What defines success with public sector enterprise architecture

To ensure success, enterprise architecture programs in the public sector must be carried out in a somewhat different manner than in the private sector. This article looks at a series of successful enterprise architecture programs in the public sector from around the world and identifies the common characteristics that seem to have contributed to their outcomes. The findings point to the importance of political leadership, federated governance, and shared enterprise frameworks.

Jan K. Gravesen (jkgraves@us.ibm.com), Executive Industry Architect, IBM

Jan is IBM's Executive Industry Architect and Client Technical Adviser for the California Account, which serves the public, healthcare, and educational sectors in California. Previously, he was the Enterprise Architecture and Technology service area leader for Northern Europe, served on IBM's Worldwide Enterprise Architecture Council, and was the Application Innovation Services leader for IBM in the Nordics. Before joining IBM, Jan worked in a series of positions as adviser and enterprise architect to private and public sector companies in the Nordic countries.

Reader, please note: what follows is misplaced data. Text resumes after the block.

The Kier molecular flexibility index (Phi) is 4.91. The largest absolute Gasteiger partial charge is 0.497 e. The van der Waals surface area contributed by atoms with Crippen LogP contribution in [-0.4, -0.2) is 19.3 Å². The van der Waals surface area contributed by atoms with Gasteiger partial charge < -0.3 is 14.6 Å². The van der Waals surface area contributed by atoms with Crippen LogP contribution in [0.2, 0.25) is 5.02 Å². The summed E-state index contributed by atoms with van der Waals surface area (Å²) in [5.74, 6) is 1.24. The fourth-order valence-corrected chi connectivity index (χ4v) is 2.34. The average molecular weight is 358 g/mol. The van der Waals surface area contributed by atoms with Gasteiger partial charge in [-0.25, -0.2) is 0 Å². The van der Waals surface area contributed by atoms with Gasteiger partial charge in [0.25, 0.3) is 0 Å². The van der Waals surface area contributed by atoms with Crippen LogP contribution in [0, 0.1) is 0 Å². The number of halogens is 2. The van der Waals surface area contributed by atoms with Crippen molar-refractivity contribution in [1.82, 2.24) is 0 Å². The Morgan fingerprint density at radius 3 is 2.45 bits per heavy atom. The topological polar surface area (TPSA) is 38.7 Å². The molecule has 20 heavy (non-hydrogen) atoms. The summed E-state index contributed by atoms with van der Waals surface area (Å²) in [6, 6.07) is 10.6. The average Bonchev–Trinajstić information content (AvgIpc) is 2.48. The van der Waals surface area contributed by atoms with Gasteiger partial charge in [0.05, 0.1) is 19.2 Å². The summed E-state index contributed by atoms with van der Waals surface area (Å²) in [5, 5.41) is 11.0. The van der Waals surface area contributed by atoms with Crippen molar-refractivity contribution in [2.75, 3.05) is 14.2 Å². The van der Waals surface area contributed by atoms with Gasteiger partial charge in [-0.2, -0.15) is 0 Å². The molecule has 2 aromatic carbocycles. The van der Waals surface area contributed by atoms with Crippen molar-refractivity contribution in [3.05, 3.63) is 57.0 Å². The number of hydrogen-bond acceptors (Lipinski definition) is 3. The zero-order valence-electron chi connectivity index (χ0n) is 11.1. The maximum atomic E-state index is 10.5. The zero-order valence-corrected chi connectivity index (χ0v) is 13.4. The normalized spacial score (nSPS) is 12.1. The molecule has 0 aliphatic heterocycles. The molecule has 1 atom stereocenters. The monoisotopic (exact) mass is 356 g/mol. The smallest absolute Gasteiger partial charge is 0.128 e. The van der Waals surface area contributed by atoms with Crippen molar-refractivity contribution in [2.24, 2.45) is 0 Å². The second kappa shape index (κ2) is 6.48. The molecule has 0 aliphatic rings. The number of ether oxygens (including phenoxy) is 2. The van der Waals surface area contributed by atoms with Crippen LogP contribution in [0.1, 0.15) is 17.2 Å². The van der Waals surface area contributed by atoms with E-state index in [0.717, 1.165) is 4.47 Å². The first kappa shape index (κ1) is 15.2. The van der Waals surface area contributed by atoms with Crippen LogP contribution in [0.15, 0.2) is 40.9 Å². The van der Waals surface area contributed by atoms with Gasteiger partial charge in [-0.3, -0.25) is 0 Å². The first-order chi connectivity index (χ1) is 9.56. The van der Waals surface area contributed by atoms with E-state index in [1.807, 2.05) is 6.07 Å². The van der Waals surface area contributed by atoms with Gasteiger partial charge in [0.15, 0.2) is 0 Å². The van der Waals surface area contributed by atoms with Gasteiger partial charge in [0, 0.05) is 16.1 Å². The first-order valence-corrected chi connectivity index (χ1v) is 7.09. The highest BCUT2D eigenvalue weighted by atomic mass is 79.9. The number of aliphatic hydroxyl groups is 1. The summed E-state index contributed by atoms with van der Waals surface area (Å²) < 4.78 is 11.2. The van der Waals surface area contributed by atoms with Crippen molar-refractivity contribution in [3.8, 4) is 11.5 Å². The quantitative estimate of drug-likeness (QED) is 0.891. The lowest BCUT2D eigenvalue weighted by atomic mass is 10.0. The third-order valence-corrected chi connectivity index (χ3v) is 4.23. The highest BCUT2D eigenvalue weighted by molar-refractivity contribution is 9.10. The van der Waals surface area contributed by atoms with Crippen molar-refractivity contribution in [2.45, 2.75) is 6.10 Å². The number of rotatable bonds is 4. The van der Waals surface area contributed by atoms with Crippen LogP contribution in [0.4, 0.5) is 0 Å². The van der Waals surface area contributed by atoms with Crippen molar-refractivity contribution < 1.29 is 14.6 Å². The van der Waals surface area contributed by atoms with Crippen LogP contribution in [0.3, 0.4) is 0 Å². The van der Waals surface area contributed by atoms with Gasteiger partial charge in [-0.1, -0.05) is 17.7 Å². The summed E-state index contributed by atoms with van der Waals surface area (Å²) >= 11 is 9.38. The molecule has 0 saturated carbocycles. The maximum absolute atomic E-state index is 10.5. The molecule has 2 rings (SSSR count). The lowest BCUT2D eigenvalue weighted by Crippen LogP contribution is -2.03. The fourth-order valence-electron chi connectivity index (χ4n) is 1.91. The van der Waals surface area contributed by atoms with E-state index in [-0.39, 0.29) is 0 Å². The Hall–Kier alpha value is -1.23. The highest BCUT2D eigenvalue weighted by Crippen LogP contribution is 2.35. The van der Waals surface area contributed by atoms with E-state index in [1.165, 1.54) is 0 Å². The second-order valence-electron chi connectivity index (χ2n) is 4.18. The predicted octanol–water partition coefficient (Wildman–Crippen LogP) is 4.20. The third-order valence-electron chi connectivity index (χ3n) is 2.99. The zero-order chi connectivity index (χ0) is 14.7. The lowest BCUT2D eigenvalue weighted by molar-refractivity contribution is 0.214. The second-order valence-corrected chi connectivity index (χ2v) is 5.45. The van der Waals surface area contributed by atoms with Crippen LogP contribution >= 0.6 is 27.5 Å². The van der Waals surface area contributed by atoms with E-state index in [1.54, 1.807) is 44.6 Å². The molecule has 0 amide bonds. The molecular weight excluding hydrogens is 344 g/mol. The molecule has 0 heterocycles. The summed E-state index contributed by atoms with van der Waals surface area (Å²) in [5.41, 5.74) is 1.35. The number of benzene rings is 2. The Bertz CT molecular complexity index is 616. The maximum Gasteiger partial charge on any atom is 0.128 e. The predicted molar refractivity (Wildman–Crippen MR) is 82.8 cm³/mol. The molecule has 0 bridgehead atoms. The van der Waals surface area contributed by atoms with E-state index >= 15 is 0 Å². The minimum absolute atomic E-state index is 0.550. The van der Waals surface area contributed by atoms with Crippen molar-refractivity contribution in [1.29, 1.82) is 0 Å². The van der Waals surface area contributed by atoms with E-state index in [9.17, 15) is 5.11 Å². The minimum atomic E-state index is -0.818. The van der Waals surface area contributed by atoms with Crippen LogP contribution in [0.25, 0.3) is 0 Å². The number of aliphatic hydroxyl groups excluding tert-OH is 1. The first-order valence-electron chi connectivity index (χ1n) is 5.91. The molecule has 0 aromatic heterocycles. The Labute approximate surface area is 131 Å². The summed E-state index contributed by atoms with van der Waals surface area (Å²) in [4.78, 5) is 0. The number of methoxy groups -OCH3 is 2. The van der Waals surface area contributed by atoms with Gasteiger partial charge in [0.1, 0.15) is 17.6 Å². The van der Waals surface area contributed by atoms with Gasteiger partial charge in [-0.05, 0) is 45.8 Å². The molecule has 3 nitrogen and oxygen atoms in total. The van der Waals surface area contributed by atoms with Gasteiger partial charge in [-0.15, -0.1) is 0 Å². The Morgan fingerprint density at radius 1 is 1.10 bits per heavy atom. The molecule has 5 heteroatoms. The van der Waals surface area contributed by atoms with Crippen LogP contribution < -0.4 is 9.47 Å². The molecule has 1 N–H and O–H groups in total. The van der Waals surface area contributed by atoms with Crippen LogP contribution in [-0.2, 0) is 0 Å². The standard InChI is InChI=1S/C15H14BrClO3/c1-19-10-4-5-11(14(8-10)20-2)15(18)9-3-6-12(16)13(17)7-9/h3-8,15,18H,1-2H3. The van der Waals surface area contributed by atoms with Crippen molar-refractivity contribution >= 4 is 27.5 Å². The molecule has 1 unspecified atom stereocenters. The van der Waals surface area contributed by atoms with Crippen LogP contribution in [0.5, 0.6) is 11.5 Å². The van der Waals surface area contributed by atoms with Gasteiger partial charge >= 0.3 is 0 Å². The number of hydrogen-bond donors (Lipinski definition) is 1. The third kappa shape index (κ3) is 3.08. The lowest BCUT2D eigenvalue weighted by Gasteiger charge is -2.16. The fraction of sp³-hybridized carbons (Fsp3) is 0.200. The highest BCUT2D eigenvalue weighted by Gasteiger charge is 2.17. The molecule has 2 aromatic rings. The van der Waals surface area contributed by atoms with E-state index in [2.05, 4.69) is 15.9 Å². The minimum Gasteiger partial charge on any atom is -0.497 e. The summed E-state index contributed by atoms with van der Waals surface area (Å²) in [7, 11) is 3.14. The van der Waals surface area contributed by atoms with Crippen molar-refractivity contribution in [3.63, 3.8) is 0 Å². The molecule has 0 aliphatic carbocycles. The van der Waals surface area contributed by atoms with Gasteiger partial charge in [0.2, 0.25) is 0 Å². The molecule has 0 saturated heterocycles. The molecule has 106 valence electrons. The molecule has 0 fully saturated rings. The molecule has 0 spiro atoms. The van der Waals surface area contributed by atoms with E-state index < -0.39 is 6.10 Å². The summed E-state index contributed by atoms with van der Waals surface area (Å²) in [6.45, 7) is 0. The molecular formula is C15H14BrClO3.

11 December 2012

Introduction

The European debt crisis and the US "fiscal cliff" debate have intensified the interest in having a more productive public sector and spurred more focus on finding service and productivity improvements in social services, health care, education, public safety and defense. Similarly to the private sector, much productivity and service improvement can come from delivering a more customer- or, in this case, citizen-centric service: Having government self-service processes initially defined by the needs of the individual citizen rather than the needs of a functionally structured and complex set of government organizations and programs.